The Care Quality Commission has told Salisbury NHS Foundation Trust that it must make improvements following its first full inspection, including on staffing levels and in spinal care.
Nurse staffing levels across a range of services were highlighted as a potential “risk to patient safety”, following the inspection in December.
“While some made good use of the gardens and away days, others felt lonely and bored”
The CQC warned of nursing shortages in emergency and urgent care, surgical wards, services for children and young people – including the neonatal unit, critical care, maternity and the spinal unit/ Staffing levels were not always meeting national guidelines or recommendations, it said.
Meanwhile, the trust was not meeting its target of 85% for the percentage of staff receiving mandatory training, said the regulator’s inspection report.
Following the inspection, the CQC also issued a warning notice requiring the trust as a priority to improve the quality and safety of its spinal services and to take action to minimise the risks facing patients waiting for attention.
It stated that “steps must be taken” to manage the numbers of spinal patients waiting for video uro-dynamics and outpatient appointments.
CQC chief inspector of hospitals Professor Sir Mike Richards said that the individual needs of patients “were not consistently met”.
Sir Mike Richards
“In spinal services there was disparity between the experiences of some patients – while some made good use of the gardens and away days, others felt lonely and bored.”
“Spinal patients waited too long for specialist services but there was little risk assessment of the patients who were waiting,” he added.
Overall, the organisation was rated as “requires improvement”, with improvements needed for services to be safe, responsive and well led.
As well as nurse staffing levels, the trust has been told it must make improvements in 19 main areas, including completing a review of triage arrangements in A&E must be “without delay” to ensure all patients are clinically assessed promptly by a healthcare practitioner.
The trust must also improve the observation of patients waiting to be assessed so those seriously unwell, anxious or deteriorating are identified and seen promptly.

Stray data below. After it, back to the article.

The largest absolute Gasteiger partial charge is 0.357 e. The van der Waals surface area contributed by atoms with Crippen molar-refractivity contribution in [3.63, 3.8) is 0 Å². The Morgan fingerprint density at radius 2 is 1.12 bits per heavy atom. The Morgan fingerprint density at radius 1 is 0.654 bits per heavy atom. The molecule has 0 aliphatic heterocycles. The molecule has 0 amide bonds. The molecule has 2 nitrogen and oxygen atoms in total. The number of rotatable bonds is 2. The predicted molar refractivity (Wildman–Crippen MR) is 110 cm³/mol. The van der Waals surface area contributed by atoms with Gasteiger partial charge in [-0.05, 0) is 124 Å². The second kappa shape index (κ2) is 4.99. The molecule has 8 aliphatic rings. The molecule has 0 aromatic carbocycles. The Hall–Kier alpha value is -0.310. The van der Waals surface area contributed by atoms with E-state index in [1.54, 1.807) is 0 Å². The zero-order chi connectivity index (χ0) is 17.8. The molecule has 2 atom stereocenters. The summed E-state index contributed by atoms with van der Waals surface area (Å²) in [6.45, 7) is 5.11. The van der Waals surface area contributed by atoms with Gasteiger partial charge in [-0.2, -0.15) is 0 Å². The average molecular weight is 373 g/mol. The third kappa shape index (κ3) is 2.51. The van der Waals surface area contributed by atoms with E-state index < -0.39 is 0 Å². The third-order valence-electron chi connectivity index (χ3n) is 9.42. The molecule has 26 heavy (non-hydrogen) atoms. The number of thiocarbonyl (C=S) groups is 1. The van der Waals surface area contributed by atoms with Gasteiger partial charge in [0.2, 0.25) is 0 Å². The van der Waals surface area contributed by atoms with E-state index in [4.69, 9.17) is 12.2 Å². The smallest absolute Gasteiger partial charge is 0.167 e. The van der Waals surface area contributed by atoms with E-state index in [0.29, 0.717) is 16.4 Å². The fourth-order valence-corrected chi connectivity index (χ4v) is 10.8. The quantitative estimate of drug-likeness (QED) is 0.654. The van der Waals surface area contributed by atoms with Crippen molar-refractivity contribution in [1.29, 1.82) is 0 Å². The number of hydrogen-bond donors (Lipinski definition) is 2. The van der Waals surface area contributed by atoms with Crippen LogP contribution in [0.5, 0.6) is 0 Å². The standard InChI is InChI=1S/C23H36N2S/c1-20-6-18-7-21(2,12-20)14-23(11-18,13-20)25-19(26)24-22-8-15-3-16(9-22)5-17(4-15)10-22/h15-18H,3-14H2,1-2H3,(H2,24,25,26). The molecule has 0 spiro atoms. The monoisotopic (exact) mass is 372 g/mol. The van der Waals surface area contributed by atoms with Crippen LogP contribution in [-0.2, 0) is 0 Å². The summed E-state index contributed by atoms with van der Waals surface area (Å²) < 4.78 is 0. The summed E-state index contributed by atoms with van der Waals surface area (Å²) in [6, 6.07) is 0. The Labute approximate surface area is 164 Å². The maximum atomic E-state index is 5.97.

“I am pleased to see that our patients and staff rate the care at Salisbury District Hospital highly”
Meanwhile, the trust was told it must ensure that attempts to meet surgery targets do not have an impact on individual patients, who must not be sent home if there is clearly no safe pathway for discharging them, said the CQC.
However, inspectors noted that the trust provided services that were “good” for being caring and effective and identified a number of areas of outstanding practice.
The inspectors praised the “strong culture” of reporting and learning from incidents and said there was an “outstanding level of support” given by consultant surgeons to the junior and trainee doctors and other staff, including the student nurses.
Nurse-led pathways were also being used to improve patient treatment. The CQC noted that Salisbury came top in a national audit for patients with early arthritis.
“During our inspection we found an extremely positive culture within Salisbury Hospital. Many of the staff have worked in the trust for some time, they feel respected and valued and know each other well,” said Sir Mike.
Trust chief executive Peter Hill acknowledged that use of temporary staff to ensure safe staffing levels on wards was “currently an issue” and proactive recruitment was underway locally to improve the situation.
He noted that mandatory training, some aspects of documentation and the follow up of patients discharged from the spinal unit were among other areas highlighted by the CQC for action.
Mr Hill said: “A detailed action plan is in place to continue the improvements we have already started to make in areas identified within the report.”